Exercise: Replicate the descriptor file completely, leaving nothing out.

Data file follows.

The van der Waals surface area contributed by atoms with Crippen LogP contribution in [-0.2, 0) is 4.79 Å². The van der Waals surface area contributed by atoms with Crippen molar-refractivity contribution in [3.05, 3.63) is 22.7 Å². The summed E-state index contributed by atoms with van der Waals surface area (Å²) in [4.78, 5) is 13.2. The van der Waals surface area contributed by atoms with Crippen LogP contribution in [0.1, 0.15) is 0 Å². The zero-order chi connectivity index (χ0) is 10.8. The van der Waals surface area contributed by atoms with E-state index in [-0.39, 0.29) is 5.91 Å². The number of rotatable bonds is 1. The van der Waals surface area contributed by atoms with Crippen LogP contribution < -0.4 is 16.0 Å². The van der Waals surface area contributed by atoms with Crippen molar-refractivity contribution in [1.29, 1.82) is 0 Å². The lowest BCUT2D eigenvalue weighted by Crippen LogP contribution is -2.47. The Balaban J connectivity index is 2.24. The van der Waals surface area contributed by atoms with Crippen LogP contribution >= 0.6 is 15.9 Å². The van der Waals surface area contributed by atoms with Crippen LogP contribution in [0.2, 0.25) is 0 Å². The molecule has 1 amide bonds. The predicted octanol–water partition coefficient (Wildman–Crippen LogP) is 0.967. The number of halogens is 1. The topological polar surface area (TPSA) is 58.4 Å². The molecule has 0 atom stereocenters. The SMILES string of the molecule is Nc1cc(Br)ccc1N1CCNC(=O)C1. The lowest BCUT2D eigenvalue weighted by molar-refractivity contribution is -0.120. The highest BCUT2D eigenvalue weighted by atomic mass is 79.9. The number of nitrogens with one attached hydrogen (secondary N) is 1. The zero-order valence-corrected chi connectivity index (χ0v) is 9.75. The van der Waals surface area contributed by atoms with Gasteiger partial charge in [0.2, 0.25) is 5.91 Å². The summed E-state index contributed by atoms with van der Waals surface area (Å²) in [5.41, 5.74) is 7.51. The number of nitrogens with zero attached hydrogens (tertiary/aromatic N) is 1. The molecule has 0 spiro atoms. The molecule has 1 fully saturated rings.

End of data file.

The van der Waals surface area contributed by atoms with Crippen LogP contribution in [-0.2, 0) is 4.79 Å². The van der Waals surface area contributed by atoms with Crippen molar-refractivity contribution in [3.05, 3.63) is 22.7 Å². The summed E-state index contributed by atoms with van der Waals surface area (Å²) in [4.78, 5) is 13.2. The van der Waals surface area contributed by atoms with Crippen LogP contribution in [0.1, 0.15) is 0 Å². The zero-order chi connectivity index (χ0) is 10.8. The van der Waals surface area contributed by atoms with E-state index in [-0.39, 0.29) is 5.91 Å². The number of rotatable bonds is 1. The van der Waals surface area contributed by atoms with Crippen LogP contribution < -0.4 is 16.0 Å². The van der Waals surface area contributed by atoms with Crippen molar-refractivity contribution in [1.29, 1.82) is 0 Å². The lowest BCUT2D eigenvalue weighted by Crippen LogP contribution is -2.47. The Balaban J connectivity index is 2.24. The van der Waals surface area contributed by atoms with Crippen LogP contribution >= 0.6 is 15.9 Å². The van der Waals surface area contributed by atoms with Crippen LogP contribution in [0.2, 0.25) is 0 Å². The molecule has 1 amide bonds. The predicted octanol–water partition coefficient (Wildman–Crippen LogP) is 0.967. The number of halogens is 1. The topological polar surface area (TPSA) is 58.4 Å². The molecule has 0 atom stereocenters. The SMILES string of the molecule is Nc1cc(Br)ccc1N1CCNC(=O)C1. The lowest BCUT2D eigenvalue weighted by molar-refractivity contribution is -0.120. The highest BCUT2D eigenvalue weighted by atomic mass is 79.9. The number of nitrogens with one attached hydrogen (secondary N) is 1. The zero-order valence-corrected chi connectivity index (χ0v) is 9.75. The van der Waals surface area contributed by atoms with Gasteiger partial charge in [0.2, 0.25) is 5.91 Å². The summed E-state index contributed by atoms with van der Waals surface area (Å²) in [5.41, 5.74) is 7.51. The number of nitrogens with zero attached hydrogens (tertiary/aromatic N) is 1. The molecule has 0 spiro atoms. The molecule has 1 fully saturated rings.